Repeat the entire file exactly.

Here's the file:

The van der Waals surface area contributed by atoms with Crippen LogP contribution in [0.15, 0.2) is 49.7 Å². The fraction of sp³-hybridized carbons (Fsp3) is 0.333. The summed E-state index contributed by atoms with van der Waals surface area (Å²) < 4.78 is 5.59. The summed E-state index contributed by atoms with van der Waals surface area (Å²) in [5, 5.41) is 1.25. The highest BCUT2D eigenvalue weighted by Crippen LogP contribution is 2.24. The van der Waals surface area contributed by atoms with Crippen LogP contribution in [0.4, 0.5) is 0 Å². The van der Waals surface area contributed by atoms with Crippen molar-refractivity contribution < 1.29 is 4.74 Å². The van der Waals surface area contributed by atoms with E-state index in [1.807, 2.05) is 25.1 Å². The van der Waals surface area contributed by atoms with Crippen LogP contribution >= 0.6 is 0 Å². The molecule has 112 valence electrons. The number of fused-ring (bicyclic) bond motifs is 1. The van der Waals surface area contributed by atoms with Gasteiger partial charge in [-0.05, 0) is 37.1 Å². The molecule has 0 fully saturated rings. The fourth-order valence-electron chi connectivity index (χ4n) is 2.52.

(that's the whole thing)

The van der Waals surface area contributed by atoms with Crippen LogP contribution in [0.15, 0.2) is 49.7 Å². The fraction of sp³-hybridized carbons (Fsp3) is 0.333. The summed E-state index contributed by atoms with van der Waals surface area (Å²) < 4.78 is 5.59. The summed E-state index contributed by atoms with van der Waals surface area (Å²) in [5, 5.41) is 1.25. The highest BCUT2D eigenvalue weighted by Crippen LogP contribution is 2.24. The van der Waals surface area contributed by atoms with Crippen LogP contribution in [0.4, 0.5) is 0 Å². The van der Waals surface area contributed by atoms with Crippen molar-refractivity contribution < 1.29 is 4.74 Å². The van der Waals surface area contributed by atoms with E-state index in [1.807, 2.05) is 25.1 Å². The van der Waals surface area contributed by atoms with Crippen LogP contribution >= 0.6 is 0 Å². The molecule has 112 valence electrons. The number of fused-ring (bicyclic) bond motifs is 1. The van der Waals surface area contributed by atoms with Gasteiger partial charge in [-0.05, 0) is 37.1 Å². The molecule has 0 fully saturated rings. The fourth-order valence-electron chi connectivity index (χ4n) is 2.52.